Nagambie Resources’ geophysical survey uncovers four gold anomalies across Nagambie

Nagambie Resources ASX NAG central Victoria gold mine
Aerial view of the Nagambie mine site.

Nagambie Resources (ASX: NAG) has identified four gold targets in a 2.7km cluster at its wholly-owned Nagambie project area after carrying out a 3D induced polarisation geophysics survey of the project area in central Victoria.

The survey has revealed four underground sulphide targets near the historic Nagambie mine, with the new targets including Nagambie, Nagambie North, Cahill and Racecourse.

Cahill, which is 1.5km north of the Nagambie mine, was the most intense anomaly from the survey and starts about 100m below the surface.

Commenting on the discovery Nagambie Resources chairman Mike Trumbull said it represented a “quantum advance” in the company’s gold exploration efforts.

“The sulphide cluster clearly appears to result from the various east-west striking surface thrusts all intersecting the Nagambie north-west, striking, gravity-indicated, deep crustal fault,” Mr Trumbull said.

He said the company would begin its first drill hole on its new targets this week.

“We are confident of now being able to locate many more sulphide clusters within our tenements which cover over 2,000 square kilometres and encompass all the 10 significant gravity-indicated crustal faults in the Waranga Province,” Mr Trumbull added.

Perseverance Mining produced about 180,000 ounces of surface oxide gold from two open pits in the project area during the 1990s; however, the company had not identified the recently discovered buried sulphide targets.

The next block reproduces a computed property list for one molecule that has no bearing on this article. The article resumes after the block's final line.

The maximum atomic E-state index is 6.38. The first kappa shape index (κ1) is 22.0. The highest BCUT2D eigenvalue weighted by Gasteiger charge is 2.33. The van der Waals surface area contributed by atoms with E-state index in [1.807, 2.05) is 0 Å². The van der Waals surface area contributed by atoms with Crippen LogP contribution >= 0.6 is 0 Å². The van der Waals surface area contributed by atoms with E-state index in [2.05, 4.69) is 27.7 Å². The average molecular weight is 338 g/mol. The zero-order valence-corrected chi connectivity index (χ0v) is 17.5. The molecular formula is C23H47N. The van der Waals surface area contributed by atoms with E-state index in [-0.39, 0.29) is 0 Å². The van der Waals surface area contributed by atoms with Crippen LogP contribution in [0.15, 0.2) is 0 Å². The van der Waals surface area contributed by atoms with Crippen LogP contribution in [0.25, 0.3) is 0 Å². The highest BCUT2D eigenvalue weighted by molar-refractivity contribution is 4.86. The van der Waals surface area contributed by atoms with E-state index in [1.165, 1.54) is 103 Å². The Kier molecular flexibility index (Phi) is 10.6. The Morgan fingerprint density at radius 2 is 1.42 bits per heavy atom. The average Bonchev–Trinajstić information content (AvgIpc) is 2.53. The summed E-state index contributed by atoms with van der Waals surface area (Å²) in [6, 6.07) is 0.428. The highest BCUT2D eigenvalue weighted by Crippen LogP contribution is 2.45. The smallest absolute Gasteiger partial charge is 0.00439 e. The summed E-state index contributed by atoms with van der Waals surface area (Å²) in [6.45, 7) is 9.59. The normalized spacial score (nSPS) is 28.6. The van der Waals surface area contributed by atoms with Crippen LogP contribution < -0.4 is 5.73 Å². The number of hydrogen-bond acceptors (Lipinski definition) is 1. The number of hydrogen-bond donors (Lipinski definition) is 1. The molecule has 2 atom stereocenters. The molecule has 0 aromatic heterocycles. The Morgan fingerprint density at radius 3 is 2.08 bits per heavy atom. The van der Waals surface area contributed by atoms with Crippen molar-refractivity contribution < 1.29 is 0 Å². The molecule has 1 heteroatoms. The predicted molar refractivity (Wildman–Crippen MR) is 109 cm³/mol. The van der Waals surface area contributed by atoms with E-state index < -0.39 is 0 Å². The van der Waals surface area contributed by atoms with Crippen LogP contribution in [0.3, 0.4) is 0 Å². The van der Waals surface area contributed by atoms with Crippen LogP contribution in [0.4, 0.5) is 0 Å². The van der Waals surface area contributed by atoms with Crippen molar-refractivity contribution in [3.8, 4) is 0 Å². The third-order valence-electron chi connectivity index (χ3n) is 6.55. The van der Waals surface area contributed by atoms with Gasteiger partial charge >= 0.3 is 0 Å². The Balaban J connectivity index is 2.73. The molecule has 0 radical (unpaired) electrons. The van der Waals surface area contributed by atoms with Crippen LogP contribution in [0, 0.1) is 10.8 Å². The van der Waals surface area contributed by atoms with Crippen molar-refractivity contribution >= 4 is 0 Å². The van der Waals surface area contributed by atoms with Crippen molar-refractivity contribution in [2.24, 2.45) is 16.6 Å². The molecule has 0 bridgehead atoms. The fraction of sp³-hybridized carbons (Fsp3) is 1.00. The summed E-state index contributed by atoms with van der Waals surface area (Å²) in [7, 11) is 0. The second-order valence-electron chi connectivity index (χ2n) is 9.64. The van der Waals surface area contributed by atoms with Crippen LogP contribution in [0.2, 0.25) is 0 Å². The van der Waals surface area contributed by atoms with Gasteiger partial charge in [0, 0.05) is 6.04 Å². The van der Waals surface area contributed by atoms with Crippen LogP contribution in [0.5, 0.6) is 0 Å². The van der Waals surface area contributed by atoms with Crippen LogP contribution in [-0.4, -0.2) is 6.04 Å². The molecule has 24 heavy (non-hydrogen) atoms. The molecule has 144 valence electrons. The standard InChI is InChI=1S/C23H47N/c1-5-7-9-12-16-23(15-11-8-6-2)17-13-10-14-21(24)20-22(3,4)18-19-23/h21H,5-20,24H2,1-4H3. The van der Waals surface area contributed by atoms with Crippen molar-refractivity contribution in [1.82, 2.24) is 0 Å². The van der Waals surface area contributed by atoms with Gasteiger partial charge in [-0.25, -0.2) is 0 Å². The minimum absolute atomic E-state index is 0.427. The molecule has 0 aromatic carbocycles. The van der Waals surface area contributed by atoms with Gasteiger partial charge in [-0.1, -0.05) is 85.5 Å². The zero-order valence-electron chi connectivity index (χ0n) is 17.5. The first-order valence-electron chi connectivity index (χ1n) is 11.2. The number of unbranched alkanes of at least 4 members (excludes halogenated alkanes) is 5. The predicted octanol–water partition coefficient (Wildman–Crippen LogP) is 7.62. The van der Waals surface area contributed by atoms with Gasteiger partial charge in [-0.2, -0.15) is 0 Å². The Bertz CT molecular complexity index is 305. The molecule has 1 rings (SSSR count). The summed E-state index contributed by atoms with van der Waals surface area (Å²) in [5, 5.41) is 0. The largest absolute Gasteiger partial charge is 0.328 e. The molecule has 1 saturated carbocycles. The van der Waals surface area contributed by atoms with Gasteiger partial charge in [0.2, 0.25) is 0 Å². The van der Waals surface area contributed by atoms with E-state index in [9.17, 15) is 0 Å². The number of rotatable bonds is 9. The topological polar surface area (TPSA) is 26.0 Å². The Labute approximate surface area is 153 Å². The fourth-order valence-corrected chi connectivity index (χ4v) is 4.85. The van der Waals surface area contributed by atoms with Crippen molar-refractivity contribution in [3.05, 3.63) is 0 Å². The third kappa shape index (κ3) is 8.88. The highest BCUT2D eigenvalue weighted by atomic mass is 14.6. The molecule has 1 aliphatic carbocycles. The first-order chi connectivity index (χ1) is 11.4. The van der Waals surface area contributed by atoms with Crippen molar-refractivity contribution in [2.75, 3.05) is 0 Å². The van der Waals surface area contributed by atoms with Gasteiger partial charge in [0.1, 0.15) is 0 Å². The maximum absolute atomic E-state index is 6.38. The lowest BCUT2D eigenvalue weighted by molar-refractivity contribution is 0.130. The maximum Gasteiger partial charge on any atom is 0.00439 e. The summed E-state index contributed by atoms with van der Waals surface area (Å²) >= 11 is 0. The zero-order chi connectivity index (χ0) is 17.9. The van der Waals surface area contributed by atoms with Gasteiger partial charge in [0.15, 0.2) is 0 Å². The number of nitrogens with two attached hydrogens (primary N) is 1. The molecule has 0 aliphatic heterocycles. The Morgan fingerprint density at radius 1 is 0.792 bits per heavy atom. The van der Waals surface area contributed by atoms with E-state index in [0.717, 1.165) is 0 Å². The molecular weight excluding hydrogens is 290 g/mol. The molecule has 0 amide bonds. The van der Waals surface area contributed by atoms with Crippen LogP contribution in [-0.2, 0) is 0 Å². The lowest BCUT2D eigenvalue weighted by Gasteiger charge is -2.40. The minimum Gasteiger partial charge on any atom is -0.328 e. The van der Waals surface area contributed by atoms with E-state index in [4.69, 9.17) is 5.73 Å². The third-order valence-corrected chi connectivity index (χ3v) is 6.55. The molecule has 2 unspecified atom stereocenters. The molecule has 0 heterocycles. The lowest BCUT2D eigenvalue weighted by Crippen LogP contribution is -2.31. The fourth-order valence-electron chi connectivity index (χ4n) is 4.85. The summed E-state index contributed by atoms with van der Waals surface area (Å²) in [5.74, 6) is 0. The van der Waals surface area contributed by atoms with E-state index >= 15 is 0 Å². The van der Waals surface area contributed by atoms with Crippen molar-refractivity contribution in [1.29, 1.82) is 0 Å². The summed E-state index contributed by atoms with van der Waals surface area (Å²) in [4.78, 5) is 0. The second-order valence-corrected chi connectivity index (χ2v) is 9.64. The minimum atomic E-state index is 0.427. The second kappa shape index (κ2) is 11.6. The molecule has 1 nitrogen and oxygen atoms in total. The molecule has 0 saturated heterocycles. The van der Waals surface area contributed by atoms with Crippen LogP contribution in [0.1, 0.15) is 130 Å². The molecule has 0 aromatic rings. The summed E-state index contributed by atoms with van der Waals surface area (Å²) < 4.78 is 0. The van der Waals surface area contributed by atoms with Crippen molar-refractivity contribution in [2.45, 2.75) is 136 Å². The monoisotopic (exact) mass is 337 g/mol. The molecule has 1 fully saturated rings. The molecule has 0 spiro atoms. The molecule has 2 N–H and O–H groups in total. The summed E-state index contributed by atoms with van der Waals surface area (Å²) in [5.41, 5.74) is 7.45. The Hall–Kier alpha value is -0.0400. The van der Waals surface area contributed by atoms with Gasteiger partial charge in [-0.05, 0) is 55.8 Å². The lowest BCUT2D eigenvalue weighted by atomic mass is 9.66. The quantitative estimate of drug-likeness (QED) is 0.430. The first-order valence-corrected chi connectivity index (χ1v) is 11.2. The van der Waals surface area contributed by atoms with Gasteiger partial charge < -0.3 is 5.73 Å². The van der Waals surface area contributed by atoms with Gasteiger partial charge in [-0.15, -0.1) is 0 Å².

Additionally, the historic Nagambie mine has only been drill tested to 150m below the pit and the company hopes the gold grades increase at depth similarly to Kirkland Lake Gold’s (ASX: KLA) nearby Fosterville gold mine.

Innovative avenues to generate revenue

In addition to its focus for discovering and developing open pit and underground gold deposits, Nagambie plans to fill the project’s former mining pits with waste from the Melbourne Metro rail tunnel.

The pits have been closed for more than two decades and are about 900m long and 50m deep and filled with salt water, which is alkaline.

Nagambie will dump the potentially acidic waste into it’s the alkaline pits and safely store the waste under water.

The theory is under water storage is preferred for the Melbourne soil waste to prevent it oxidising.

Another interesting avenue Nagambie has evaluated for bringing in revenue is dry screening overburden material to create coarse aggregate material.

The Nagambie mine alone has more than 7mt of overburden material, which the company believes could be screened to develop coarse aggregate.

Nagambie plans to produce four sizes of aggregates and coarse sand from Nagambie overburden to sell to concrete manufacturers in Victoria.

Nagambie’s share price lifted more than 7% to reach A$0.285 in early afternoon trade.

Lorna has more than 10 years' experience as a finance journalist and editor. She has written for numerous industry publications reporting on various sectors, including: resources, energy, construction, biotech, pharma, science and technology, agriculture, and chemicals. Specialising in resources, Lorna has also covered a myriad of small and large cap ASX and dual-listed stocks.